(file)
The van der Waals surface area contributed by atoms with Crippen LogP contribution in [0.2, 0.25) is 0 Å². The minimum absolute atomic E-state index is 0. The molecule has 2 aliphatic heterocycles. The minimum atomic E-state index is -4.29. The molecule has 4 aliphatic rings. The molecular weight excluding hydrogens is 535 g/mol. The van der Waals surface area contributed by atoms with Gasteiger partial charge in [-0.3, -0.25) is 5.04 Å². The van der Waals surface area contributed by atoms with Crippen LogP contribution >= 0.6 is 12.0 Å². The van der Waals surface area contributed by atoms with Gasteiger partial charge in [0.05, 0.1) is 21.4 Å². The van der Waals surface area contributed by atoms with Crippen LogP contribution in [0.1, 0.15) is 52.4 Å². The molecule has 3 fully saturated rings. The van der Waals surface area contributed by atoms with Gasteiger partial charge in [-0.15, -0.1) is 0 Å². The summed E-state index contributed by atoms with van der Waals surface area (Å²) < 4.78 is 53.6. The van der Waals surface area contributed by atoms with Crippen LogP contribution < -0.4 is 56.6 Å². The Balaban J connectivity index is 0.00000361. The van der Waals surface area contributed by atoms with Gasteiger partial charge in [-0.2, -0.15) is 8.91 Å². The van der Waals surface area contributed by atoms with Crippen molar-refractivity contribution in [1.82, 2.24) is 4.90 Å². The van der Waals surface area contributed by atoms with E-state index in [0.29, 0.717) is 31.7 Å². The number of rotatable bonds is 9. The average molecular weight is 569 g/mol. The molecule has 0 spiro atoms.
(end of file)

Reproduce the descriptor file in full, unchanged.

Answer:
The van der Waals surface area contributed by atoms with Crippen LogP contribution in [0.2, 0.25) is 0 Å². The minimum absolute atomic E-state index is 0. The molecule has 2 aliphatic heterocycles. The minimum atomic E-state index is -4.29. The molecule has 4 aliphatic rings. The molecular weight excluding hydrogens is 535 g/mol. The van der Waals surface area contributed by atoms with Gasteiger partial charge in [-0.3, -0.25) is 5.04 Å². The van der Waals surface area contributed by atoms with Crippen LogP contribution >= 0.6 is 12.0 Å². The van der Waals surface area contributed by atoms with Gasteiger partial charge in [0.05, 0.1) is 21.4 Å². The van der Waals surface area contributed by atoms with Crippen LogP contribution in [0.1, 0.15) is 52.4 Å². The molecule has 3 fully saturated rings. The van der Waals surface area contributed by atoms with Gasteiger partial charge in [-0.15, -0.1) is 0 Å². The summed E-state index contributed by atoms with van der Waals surface area (Å²) < 4.78 is 53.6. The van der Waals surface area contributed by atoms with Crippen LogP contribution < -0.4 is 56.6 Å². The Balaban J connectivity index is 0.00000361. The van der Waals surface area contributed by atoms with Gasteiger partial charge in [-0.2, -0.15) is 8.91 Å². The van der Waals surface area contributed by atoms with Crippen molar-refractivity contribution in [1.82, 2.24) is 4.90 Å². The van der Waals surface area contributed by atoms with E-state index in [0.29, 0.717) is 31.7 Å². The number of rotatable bonds is 9. The average molecular weight is 569 g/mol. The molecule has 0 spiro atoms.